There was all kinds of industry: There was coal, for one thing. And thanks to the quality of the region’s sand and water, glassworks abounded until the 1930s, Gary tells us as I drool over the etched- and colored-glass wine goblets. Kelly-Springfield Tire — maker of the first rubber tire to actually stay on a rim — opened a major plant in Cumberland in 1921 and stuck around until 1987. German and Scottish immigrants brought their beer-making skills and turned out suds here until the 1970s, when the big brewers muscled into the market. For years, the town was a retail hub: When it opened in 1899, Rosenbaum’s was supposedly the grandest department store between Baltimore and Pittsburgh. “Those were the days when Hagerstown and Morgantown [W.Va.] came here to shop,” says Gary, sounding only slightly wistful at the way things have flipped.
If it all sounds a bit like a story of decline, well, it is, I guess. But that gives it a certain nostalgically fascinating appeal. And no worries, there are some leaveners — the woodcarvings of Amish folk artist Claude Yoder tickle my fancy. Also the moonshining still that Gary and colleagues salvaged from a local farm. And the fantatstic Saks Fifth Avenue Sleeping Beauty window displays donated by a collector from nearby Meyersdale, Pa. (You have to love these rural collectors!)
But still, there was that decline. Inevitable, I suppose. You know what happened to the C&O Canal. Kaput — after the railroad beat it to town by eight years. We wander through the C&O Canal visitors center at Canal Place, down near the Potomac, learning about Cumberland’s role as the center of canal barge-building, and I think, melancholically, how it all seems to have been for naught.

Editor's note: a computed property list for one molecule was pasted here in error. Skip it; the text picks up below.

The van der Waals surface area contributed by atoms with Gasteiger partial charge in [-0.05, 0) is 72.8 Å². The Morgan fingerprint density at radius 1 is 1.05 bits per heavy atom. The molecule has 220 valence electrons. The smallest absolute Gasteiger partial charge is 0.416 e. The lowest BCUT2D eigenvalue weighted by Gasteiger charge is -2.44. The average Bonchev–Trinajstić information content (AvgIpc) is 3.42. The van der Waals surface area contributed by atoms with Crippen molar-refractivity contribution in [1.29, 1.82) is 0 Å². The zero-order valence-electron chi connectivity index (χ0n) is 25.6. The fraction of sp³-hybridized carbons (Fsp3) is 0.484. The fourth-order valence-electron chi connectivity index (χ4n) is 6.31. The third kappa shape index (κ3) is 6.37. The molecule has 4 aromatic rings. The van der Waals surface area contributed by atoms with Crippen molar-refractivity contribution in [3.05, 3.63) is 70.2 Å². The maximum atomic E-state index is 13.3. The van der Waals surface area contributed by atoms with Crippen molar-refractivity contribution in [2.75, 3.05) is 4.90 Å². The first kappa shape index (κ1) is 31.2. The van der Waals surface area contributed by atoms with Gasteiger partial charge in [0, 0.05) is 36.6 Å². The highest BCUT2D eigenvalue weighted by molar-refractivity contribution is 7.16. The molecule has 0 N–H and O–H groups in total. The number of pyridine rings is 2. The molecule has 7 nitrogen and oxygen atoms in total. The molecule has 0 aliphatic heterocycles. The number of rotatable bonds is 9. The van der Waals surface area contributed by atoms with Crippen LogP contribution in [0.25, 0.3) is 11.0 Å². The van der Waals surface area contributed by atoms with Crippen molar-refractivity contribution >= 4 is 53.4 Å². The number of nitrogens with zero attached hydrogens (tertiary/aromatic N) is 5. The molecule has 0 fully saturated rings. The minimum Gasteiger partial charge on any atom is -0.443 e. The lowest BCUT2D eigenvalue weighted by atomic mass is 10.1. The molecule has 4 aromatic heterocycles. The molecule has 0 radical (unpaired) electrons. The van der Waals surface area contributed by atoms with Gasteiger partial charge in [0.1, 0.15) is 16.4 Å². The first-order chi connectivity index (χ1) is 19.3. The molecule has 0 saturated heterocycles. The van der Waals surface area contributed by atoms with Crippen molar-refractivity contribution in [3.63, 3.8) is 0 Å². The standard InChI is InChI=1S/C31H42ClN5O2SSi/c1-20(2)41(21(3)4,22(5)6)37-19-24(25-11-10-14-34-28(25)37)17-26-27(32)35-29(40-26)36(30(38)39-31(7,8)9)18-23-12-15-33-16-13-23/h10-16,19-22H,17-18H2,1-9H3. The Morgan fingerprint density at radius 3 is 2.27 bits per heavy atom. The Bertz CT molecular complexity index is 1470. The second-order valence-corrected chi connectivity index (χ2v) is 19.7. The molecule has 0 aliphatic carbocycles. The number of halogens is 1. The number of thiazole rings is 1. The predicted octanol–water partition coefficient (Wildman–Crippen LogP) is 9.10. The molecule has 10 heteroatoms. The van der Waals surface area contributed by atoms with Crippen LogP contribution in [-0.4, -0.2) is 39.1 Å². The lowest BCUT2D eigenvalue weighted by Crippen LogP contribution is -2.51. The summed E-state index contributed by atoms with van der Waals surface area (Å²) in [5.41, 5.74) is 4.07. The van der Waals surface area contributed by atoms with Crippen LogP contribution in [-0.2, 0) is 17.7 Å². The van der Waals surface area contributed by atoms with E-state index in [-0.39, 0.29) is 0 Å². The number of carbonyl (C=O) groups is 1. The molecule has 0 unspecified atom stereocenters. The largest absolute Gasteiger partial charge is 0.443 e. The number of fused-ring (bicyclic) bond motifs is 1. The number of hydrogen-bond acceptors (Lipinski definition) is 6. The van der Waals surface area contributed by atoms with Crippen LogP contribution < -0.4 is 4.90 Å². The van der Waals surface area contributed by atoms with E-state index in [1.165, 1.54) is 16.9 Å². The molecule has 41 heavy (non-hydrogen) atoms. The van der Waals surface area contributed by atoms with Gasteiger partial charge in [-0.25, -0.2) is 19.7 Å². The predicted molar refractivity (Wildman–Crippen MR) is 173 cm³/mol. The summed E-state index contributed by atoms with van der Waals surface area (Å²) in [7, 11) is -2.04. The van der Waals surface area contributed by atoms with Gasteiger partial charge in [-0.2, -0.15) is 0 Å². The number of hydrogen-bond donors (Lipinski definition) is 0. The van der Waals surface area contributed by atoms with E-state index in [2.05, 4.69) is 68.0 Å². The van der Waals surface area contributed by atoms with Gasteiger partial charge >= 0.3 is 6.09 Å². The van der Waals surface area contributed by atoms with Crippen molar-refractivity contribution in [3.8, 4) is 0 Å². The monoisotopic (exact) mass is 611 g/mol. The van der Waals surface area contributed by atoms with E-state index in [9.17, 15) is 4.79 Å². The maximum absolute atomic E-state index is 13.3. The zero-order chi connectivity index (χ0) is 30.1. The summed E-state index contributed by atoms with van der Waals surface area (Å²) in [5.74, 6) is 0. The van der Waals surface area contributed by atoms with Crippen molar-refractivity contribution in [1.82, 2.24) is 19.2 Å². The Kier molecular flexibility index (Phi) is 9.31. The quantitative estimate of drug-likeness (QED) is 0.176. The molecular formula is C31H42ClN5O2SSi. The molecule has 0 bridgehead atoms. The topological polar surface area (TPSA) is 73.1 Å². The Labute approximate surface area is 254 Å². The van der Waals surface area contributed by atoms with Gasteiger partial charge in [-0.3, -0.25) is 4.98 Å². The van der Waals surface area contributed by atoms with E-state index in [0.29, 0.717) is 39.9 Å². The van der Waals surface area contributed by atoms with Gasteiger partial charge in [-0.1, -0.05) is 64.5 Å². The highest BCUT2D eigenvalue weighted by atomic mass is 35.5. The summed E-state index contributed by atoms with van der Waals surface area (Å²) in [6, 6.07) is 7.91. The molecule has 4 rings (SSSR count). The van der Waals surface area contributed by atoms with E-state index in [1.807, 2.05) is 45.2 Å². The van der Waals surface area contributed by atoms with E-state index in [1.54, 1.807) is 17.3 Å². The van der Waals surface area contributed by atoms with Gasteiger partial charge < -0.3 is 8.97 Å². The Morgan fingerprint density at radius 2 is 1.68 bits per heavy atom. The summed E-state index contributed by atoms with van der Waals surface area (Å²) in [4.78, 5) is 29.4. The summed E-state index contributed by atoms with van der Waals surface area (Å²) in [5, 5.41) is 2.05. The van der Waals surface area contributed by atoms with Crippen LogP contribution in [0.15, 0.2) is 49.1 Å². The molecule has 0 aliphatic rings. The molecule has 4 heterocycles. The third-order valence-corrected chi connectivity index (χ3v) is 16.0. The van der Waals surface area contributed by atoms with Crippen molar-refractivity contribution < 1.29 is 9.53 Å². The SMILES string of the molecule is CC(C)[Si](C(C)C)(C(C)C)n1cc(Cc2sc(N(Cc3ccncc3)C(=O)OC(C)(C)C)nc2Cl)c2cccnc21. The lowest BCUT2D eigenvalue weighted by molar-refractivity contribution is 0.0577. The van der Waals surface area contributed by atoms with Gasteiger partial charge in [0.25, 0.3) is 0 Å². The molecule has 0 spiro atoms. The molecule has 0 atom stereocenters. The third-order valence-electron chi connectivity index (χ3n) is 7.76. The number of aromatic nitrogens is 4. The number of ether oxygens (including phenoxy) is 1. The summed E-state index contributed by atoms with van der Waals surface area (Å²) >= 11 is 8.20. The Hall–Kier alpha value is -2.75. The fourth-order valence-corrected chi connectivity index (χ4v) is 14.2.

Ah, but — even after the death of the canal, the town still prospered, courtesy of that very railroad, which brought revelers from Washington and Baltimore to the mountains for weekends at the Queen City Hotel (gone) and its fabulous adjacent gardens (also gone) well into the mid-20th century. But then, don’t you know, the railroad faded, too.
Still, a lot of Cumberland’s former grandeur remains. Like at the Gordon-Roberts House, a Second Empire mansion on Washington Street, the city’s millionaire’s row. Mickey Miller, assistant director of the Allegany County Historical Society, which runs the museum, greets us with tea provided in a lovely porcelain service. We sit in the airy, high-ceilinged (13 feet!) entrance hall and nibble on cookies, waiting to see if anyone else will show up before the scheduled 1 o’clock tour. Nope.
So we have a private peek at the lifestyles of the rich and not necessarily famous (Mr. Gordon, the first owner, was an attorney; his successor, Mr. Roberts, a civil engineer) of Western Maryland circa 1890. It was quite a life: We go from room to room (there are more than 20), admiring the china and the restored wallpaper and the portraits and — oh! What’s that?
“That’s Eleanor, the oldest Roberts daughter,” says Mickey, introducing the mannequin seated in the guest bedroom, which has given me quite the start. There are mannequins in period dress all through the house, representing various family members and servants. A little creepy at first, so beware. Definitely a different touch, but I bet the schoolkid groups love them.
Afterward, we drive up Washington Street to ogle the other grand mansions — there are Victorians, Queen Annes, Italianates, you name it. Whoa, there was a lot of money around, once upon a time.
Then we head to Baltimore Street, the main downtown artery, now a lovely pedestrian mall, and take a quick walking tour of some of the truly stunning architecture. We’re just about finished when I spy my favorite kind of museum — an antiques shop. And inside it, practically the first thing I see, a cut-glass bowl, exactly the kind I’ve been searching for since, well, forever. And here it is in Cumberland.
I love it when one part of your life connects with another like that.